BUSINESSWEEK ONLINE : DECEMBER 4, 2000 ISSUE
FRONTIER -- FORECAST 2001

ONLINE EXTRA: A Standard Problem: Nothing Works with Everything
For now, a mishmash of acronyms compete for dominance on the wireless Web. And that spells trouble for road warriors

They shop on their cell phones. They download video on their notebook PCs. They whip off e-mail on their personal digital assistants (PDAs). Yes, road warriors can make use of just about everything the Internet offers these days. They just can't do it with any consistency -- or from anywhere on the planet.

Why? There's a chink in the warriors' armor called communications standards. And while incompatible standards have hardly slowed the growth of the cellular-phone market, they've also helped hamstring the growth of the wireless Web. There are more than 105 million U.S. cellular subscribers today, up from 204,000 in 1985, says the Cellular Telecommunications Industry Assn. (CTIA). By comparison, industry pundits put the number of wireless Web users anywhere from a few hundred thousand to a few million.

Incompatible standards are nothing new in cellular. As analog cell-phone service boomed in the 1980s, mobile workers sometimes were affected by compatibility problems. But by and large, cell-phone callers were able to make a connection as long as some carrier's cellular antenna was in the area.

Digital-cellular communications, on the other hand, have boomed despite a mishmash of standards. In fact, nearly half of cellular subscribers now use digital networks, according to the CTIA. They've been able to connect because most digital phones switch quickly to analog when they roam beyond the area covered by their digital carrier or one of its partners. That won't work for the wireless Web -- it's inherently digital, so there's nothing to fall back on when a mobile user roams out of a carrier's realm.

ROADBLOCKS. There are other problems, too. Chief among them is the size of the screen. On a PC or laptop, variations in screen size aren't significant enough to affect Web-page display. But on the road, a mobile worker may want to access the Web from a tiny cell phone or a PDA -- and that means complicated pages, which can take forever to download, often come up as gibberish. To address this problem, technology companies have created different means of accessing the Web, such as wireless application protocol (WAP), which strips graphics and other data-intensive elements to present the text in a small format that can be read on a tiny screen.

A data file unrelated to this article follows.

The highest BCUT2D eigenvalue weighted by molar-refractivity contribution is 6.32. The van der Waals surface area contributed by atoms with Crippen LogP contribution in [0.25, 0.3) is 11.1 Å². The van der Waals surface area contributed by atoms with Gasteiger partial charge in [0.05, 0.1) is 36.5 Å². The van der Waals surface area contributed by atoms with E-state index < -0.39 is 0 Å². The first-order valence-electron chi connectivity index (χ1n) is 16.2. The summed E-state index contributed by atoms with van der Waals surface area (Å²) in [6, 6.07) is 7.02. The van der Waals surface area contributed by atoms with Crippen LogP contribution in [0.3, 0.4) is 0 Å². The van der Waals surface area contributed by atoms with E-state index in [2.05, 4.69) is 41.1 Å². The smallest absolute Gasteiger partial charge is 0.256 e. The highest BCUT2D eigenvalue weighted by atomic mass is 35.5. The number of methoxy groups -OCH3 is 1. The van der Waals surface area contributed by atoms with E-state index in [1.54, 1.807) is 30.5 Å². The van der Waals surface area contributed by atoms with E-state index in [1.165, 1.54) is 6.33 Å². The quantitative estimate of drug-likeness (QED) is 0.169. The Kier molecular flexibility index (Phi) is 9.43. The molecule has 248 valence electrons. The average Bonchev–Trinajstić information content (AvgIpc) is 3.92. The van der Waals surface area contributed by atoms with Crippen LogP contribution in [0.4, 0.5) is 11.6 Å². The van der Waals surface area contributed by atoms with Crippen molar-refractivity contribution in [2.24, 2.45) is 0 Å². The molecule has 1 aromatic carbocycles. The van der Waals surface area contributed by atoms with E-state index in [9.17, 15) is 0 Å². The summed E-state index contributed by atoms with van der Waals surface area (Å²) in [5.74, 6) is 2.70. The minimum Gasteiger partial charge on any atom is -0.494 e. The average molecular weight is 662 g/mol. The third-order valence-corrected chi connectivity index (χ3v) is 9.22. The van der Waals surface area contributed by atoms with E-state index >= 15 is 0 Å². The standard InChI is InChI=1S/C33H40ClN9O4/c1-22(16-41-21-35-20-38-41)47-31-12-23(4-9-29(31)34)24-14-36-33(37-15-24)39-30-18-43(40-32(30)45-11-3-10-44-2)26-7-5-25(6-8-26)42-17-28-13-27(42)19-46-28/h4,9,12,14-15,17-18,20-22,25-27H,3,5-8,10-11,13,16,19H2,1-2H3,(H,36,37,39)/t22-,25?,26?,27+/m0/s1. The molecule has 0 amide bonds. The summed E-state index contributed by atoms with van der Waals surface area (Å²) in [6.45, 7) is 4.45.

Still, the main roadblocks on the wireless Internet highway are communications standards. Among the competing standards are code division multiple access (CDMA), time division multiple access (TDMA), and global system for mobile communications (GSM). Sprint PCS and Verizon Wireless use CDMA and cellular digital packet data (CDPD). AT&T uses TDMA and CDPD. SBC Communications Inc.'s Pacific Bell Wireless unit uses GSM.

That's not all. New standards, collectively known in the communications industry as "3G," for "third-generation," will be rolled out over the next several years. The 3G standards will bring two key benefits. First, they'll accommodate more users and more high-bandwidth traffic, allowing for smooth video. Second, they'll unite some standards, particularly TDMA and GSM.

One of the more important improvements is the deployment of general packet radio service, or GPRS. An enhancement to GSM, GPRS vastly improves bandwidth, providing instantaneous Internet access. Why is this important? "Now it takes 30 seconds, like a dial-up modem. There's a big difference between doing that on your desktop and standing out on the street corner doing it," concedes Ed Colligan, senior vice-president for sales and marketing and co-founder of Handspring Inc. in Mountain View, Calif. Handspring expects to start selling its new GSM-compatible VisorPhone before the end of the year.

Widespread GPRS service will take a little longer. While more than 360 million cell-phone subscribers worldwide were using GSM-based phones worldwide by the end of the year -- including 7.8 million in North America -- GPRS will not become commonplace until 2002, according to market researcher EMC. "I don't think we'll get any dramatic change by 2001, no quantum leap in our ability to do things wirelessly," concurs Roy Want, principal engineer at Intel Corp.'s research labs. That means until the carriers stop battling over standards, the road warrior will see limited action on the wireless Web.

By Kevin Ferguson

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